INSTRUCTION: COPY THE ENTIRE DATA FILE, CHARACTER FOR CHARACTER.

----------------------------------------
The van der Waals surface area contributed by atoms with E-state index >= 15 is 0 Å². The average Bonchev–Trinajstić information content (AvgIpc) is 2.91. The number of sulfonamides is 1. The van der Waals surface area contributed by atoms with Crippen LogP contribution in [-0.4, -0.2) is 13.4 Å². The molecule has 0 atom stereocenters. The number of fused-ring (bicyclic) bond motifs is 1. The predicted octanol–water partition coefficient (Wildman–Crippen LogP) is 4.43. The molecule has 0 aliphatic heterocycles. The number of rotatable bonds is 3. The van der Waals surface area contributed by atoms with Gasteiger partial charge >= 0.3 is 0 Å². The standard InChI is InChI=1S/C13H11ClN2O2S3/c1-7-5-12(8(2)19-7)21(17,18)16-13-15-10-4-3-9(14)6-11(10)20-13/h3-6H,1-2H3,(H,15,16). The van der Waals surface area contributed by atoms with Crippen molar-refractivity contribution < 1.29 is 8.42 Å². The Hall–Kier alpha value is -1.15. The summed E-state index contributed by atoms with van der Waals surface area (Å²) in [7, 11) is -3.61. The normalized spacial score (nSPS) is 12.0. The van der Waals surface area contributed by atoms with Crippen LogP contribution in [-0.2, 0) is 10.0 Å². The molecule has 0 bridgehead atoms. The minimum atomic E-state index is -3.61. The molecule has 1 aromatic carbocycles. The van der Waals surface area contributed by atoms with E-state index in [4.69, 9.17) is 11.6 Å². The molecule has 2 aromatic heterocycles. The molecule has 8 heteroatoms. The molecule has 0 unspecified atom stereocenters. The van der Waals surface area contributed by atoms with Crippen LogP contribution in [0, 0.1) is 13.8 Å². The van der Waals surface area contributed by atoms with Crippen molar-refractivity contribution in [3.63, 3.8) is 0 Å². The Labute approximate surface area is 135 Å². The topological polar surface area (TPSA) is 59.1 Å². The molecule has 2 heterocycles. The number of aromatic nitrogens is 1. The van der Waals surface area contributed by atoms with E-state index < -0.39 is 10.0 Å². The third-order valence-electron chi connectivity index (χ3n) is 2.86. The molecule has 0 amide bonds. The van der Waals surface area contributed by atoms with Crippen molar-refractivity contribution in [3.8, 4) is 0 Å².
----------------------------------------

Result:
The van der Waals surface area contributed by atoms with E-state index >= 15 is 0 Å². The average Bonchev–Trinajstić information content (AvgIpc) is 2.91. The number of sulfonamides is 1. The van der Waals surface area contributed by atoms with Crippen LogP contribution in [-0.4, -0.2) is 13.4 Å². The molecule has 0 atom stereocenters. The number of fused-ring (bicyclic) bond motifs is 1. The predicted octanol–water partition coefficient (Wildman–Crippen LogP) is 4.43. The molecule has 0 aliphatic heterocycles. The number of rotatable bonds is 3. The van der Waals surface area contributed by atoms with Gasteiger partial charge >= 0.3 is 0 Å². The standard InChI is InChI=1S/C13H11ClN2O2S3/c1-7-5-12(8(2)19-7)21(17,18)16-13-15-10-4-3-9(14)6-11(10)20-13/h3-6H,1-2H3,(H,15,16). The van der Waals surface area contributed by atoms with Crippen molar-refractivity contribution < 1.29 is 8.42 Å². The Hall–Kier alpha value is -1.15. The summed E-state index contributed by atoms with van der Waals surface area (Å²) in [7, 11) is -3.61. The normalized spacial score (nSPS) is 12.0. The van der Waals surface area contributed by atoms with Crippen LogP contribution in [-0.2, 0) is 10.0 Å². The molecule has 0 bridgehead atoms. The minimum atomic E-state index is -3.61. The molecule has 1 aromatic carbocycles. The van der Waals surface area contributed by atoms with E-state index in [4.69, 9.17) is 11.6 Å². The molecule has 2 aromatic heterocycles. The molecule has 8 heteroatoms. The molecule has 0 unspecified atom stereocenters. The van der Waals surface area contributed by atoms with Crippen LogP contribution in [0, 0.1) is 13.8 Å². The van der Waals surface area contributed by atoms with Crippen molar-refractivity contribution in [3.63, 3.8) is 0 Å². The Labute approximate surface area is 135 Å². The topological polar surface area (TPSA) is 59.1 Å². The molecule has 2 heterocycles. The number of aromatic nitrogens is 1. The van der Waals surface area contributed by atoms with E-state index < -0.39 is 10.0 Å². The third-order valence-electron chi connectivity index (χ3n) is 2.86. The molecule has 0 amide bonds. The van der Waals surface area contributed by atoms with Crippen molar-refractivity contribution in [3.8, 4) is 0 Å².